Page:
lshal | grep power_management

I currently, after I solved my problems, get this output:

$ lshal | grep power_management
  power_management.acpi.linux.version = '20070126'  (string)
  power_management.can_hibernate = true  (bool)
  power_management.can_suspend = true  (bool)
  power_management.can_suspend_hybrid = true  (bool)
  power_management.can_suspend_to_disk = true  (bool)
  power_management.can_suspend_to_ram = true  (bool)
  power_management.is_powersave_set = false  (bool)
  power_management.quirk.none = true  (bool)
  power_management.type = 'acpi'  (string

To get HAL to recognise the laptop I have made a file
/usr/share/hal/fdi/information/10freedesktop/20-video-quirk-pm-zepto.fdi
with this content:

<?xml version="1.0" encoding="ISO-8859-1"?> <!-- -*- SGML -*- -->
<deviceinfo version="0.2">
  <device>
    <match key="system.hardware.vendor" prefix="ZEPTO">
      <match key="system.hardware.product" string="ZNOTE">
             <merge key="power_management.quirk.none" type="bool">true</merge>
      </match>
    </match>
  </device>
</deviceinfo>

and restarted HAL and logged out and in again. That should, as far as I have understood, whitelist the laptop in HAL by affirming that pm-suspend doesn’t need any additional options to work.

It didn’t make any difference, though. I still got the error message when trying to suspend from the applet’s context menu.

At this point I was about to give up. One last search on google brought up something new, however. There’s another level of permission checks involved, which is specified in the file /etc/dbus-1/system.d/hal.conf. In this file I found, among many other things, these lines:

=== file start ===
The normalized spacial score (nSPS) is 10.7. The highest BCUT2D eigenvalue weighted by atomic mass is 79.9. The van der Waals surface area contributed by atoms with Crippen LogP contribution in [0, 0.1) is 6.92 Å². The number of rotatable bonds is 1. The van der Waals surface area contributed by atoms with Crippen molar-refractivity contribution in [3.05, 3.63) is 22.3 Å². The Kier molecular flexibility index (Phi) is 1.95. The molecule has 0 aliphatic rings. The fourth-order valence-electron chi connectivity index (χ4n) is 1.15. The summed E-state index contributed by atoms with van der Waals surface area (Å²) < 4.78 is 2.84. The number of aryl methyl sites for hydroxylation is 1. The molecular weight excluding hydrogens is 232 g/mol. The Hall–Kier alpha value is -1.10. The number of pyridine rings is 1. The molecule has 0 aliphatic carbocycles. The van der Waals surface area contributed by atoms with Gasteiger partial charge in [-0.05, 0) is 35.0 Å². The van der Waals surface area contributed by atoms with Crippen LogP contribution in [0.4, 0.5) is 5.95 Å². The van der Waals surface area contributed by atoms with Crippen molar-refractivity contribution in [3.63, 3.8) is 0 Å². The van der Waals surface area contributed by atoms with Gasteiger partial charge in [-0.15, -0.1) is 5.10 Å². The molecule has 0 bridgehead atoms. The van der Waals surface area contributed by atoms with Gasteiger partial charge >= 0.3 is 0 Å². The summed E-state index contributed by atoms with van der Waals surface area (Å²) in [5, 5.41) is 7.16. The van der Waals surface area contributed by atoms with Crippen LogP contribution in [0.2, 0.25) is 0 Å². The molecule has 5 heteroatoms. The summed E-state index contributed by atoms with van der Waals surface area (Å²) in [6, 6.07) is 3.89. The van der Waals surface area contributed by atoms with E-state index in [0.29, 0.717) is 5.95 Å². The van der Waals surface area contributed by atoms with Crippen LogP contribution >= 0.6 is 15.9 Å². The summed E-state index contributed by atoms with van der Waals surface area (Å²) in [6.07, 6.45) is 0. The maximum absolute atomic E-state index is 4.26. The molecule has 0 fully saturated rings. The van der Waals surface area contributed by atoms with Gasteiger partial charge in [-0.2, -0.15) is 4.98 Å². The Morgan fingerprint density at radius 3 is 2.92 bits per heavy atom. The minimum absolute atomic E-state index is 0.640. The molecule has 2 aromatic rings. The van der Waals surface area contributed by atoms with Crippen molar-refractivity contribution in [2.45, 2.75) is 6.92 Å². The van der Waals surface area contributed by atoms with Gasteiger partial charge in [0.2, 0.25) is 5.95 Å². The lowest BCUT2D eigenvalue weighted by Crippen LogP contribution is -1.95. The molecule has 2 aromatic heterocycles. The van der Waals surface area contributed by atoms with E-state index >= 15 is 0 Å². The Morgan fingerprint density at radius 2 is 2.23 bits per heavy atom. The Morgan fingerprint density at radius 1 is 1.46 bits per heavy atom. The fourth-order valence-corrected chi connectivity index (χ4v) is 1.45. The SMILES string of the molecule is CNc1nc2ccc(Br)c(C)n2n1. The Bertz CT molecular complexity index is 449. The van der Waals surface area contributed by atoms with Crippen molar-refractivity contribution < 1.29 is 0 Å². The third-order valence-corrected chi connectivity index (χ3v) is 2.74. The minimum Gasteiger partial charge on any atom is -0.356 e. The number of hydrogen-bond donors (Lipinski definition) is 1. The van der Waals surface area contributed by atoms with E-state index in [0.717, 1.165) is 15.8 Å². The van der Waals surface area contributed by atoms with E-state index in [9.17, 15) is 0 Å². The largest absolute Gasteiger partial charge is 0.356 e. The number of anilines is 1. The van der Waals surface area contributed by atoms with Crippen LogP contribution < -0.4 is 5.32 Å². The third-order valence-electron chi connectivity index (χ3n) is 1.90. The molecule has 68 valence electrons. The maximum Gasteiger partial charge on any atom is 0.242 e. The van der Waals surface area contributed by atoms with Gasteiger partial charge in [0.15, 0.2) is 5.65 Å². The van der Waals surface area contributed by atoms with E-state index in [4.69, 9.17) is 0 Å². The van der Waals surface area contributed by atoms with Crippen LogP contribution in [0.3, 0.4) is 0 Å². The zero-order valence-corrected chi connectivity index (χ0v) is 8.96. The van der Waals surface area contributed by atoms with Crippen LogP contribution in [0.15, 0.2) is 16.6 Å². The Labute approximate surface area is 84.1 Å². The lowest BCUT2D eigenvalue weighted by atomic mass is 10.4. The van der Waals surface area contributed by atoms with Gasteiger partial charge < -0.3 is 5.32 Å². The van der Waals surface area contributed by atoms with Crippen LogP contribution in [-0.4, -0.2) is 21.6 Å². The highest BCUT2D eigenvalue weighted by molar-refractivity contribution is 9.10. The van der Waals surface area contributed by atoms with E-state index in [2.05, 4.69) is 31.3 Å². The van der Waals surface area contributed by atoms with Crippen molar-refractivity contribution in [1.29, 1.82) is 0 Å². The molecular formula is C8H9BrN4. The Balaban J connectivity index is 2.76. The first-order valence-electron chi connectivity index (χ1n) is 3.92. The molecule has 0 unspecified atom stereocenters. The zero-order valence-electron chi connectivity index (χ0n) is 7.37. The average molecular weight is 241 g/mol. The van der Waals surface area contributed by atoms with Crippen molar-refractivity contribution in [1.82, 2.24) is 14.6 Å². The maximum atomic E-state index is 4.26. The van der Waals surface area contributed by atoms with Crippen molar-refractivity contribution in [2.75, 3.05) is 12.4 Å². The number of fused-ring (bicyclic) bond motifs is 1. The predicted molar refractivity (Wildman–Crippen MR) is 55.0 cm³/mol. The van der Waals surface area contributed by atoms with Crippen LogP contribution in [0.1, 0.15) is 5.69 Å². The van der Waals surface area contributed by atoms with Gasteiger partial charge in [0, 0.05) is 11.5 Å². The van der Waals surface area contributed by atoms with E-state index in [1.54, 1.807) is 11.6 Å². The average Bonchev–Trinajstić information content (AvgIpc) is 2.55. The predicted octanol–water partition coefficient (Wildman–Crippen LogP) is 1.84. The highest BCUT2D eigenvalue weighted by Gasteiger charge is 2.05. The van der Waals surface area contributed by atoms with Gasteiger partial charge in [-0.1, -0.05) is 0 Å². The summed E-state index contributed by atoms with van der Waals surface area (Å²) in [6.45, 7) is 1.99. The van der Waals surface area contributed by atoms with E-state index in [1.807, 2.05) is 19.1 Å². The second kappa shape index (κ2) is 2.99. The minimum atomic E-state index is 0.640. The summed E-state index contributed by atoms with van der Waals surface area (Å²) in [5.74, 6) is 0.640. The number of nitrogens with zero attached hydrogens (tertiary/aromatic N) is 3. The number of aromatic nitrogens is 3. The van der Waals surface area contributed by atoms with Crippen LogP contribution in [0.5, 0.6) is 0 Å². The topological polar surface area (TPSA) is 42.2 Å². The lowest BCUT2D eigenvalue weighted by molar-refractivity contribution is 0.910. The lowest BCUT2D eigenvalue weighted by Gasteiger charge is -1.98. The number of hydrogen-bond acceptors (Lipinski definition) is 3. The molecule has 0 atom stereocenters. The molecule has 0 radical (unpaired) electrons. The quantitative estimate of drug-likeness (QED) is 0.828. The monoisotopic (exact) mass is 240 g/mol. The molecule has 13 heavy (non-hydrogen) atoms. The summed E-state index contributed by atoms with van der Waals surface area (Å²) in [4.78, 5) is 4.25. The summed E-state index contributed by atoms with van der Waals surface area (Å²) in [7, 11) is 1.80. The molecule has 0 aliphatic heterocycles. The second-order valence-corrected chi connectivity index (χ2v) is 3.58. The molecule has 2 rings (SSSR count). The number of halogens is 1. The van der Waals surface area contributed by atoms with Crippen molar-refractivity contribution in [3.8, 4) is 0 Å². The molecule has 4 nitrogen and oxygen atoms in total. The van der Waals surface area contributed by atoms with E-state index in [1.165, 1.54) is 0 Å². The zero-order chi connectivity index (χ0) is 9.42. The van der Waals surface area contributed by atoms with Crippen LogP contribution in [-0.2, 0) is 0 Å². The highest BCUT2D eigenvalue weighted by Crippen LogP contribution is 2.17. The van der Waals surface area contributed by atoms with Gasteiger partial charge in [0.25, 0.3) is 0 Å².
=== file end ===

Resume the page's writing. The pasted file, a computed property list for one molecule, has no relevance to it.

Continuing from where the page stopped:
<!-- This configuration file specifies the required security policies
       for the HAL to work. -->

and

  <!-- Debian groups policies -->
  <policy group="powerdev">
    <allow send_interface="org.freedesktop.Hal.Device.SystemPowerManagement"/>
    <allow send_interface="org.freedesktop.Hal.Device.LaptopPanel"/>
  </policy>

which seem to indicate that I need to belong to the “powerdev” group to be able to use these functions.

I added myself to the group, logged out, logged in again, and everything worked.

This is the kind of experience that leaves you feeling a bit stupid. Totally unjustified, because I’m not to blame, but after having spend so much time looking in other directions, the solution is so simple.

Now the problem is solved, I hope to be able to use many of the useful functions of the Gnome Power Manager, such as automatic hibernation in low power situations.